It has already closed one of its two central London offices, and plans to convert excess space on the upper floors of its flagship Oxford Street floor into offices.
Last year it made 75 of its 225 senior managers redundant. It hopes the plans will help to stall years of falling profits, and allow it to make £400million a year by 2025.
Chairman Sharon White said: ‘Losing partners is incredibly hard as an employee-owned business. Our partnership plan sets a course to create a thriving and sustainable business for the future. To achieve this we must be agile and able to adapt quickly to the changing needs of our customers.’
Masks between lessons
By Josh White Education Reporter for the Daily Mail
Secondary school pupils must wear face coverings while moving between lessons – but not in class – under new lockdown rules.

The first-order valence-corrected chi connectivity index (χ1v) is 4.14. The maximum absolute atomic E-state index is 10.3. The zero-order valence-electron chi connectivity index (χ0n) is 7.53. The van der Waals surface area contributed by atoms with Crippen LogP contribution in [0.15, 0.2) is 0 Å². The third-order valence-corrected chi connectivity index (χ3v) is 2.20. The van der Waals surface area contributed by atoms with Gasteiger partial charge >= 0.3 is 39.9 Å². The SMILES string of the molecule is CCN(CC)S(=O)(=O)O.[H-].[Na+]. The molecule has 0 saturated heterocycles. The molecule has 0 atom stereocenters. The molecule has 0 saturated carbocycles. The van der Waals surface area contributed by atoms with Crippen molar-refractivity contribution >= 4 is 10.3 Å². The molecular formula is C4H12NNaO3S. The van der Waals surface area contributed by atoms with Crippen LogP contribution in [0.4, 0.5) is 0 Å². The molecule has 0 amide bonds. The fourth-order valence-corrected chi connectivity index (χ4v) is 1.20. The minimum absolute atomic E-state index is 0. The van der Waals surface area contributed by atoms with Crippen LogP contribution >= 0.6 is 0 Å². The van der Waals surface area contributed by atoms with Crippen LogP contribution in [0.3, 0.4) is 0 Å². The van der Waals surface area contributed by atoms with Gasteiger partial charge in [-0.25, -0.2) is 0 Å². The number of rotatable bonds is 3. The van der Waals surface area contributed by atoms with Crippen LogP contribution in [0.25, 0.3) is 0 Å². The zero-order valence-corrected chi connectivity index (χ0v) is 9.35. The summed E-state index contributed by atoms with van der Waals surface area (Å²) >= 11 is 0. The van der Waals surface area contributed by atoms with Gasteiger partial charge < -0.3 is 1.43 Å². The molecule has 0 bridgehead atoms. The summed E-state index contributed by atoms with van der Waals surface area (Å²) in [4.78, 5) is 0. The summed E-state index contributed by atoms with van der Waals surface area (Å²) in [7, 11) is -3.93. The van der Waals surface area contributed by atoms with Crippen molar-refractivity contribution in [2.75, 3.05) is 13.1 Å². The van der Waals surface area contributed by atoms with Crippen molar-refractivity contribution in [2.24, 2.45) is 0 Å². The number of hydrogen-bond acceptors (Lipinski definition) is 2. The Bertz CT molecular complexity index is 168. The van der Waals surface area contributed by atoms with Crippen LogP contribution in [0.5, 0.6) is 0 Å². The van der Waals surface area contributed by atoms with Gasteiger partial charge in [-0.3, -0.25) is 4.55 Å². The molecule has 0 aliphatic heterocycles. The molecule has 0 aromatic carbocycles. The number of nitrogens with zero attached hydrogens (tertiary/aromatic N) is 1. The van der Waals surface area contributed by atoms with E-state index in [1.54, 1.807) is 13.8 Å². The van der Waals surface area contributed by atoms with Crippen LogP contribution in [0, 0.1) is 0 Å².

They are also being encouraged to walk to school ‘where possible’ rather than get a bus. In primary schools, children do not need masks but headteachers can ‘recommend the use of face coverings for adults on site, for both staff and visitors’.
New Department for Education guidance states that children in Year 7 and above, as well as staff, will need to wear marks ‘when moving around the premises, outside of classrooms, such as in corridors and communal areas where social distancing cannot easily be maintained’.
But schools must be ‘sensitive’ to those not wearing masks for health reasons or communication difficulties. Ministers have rejected demands from the National Education Union to shut schools.
Education Secretary Gavin Williamson said: ‘Education is a national priority and we cannot allow it to be disrupted again.’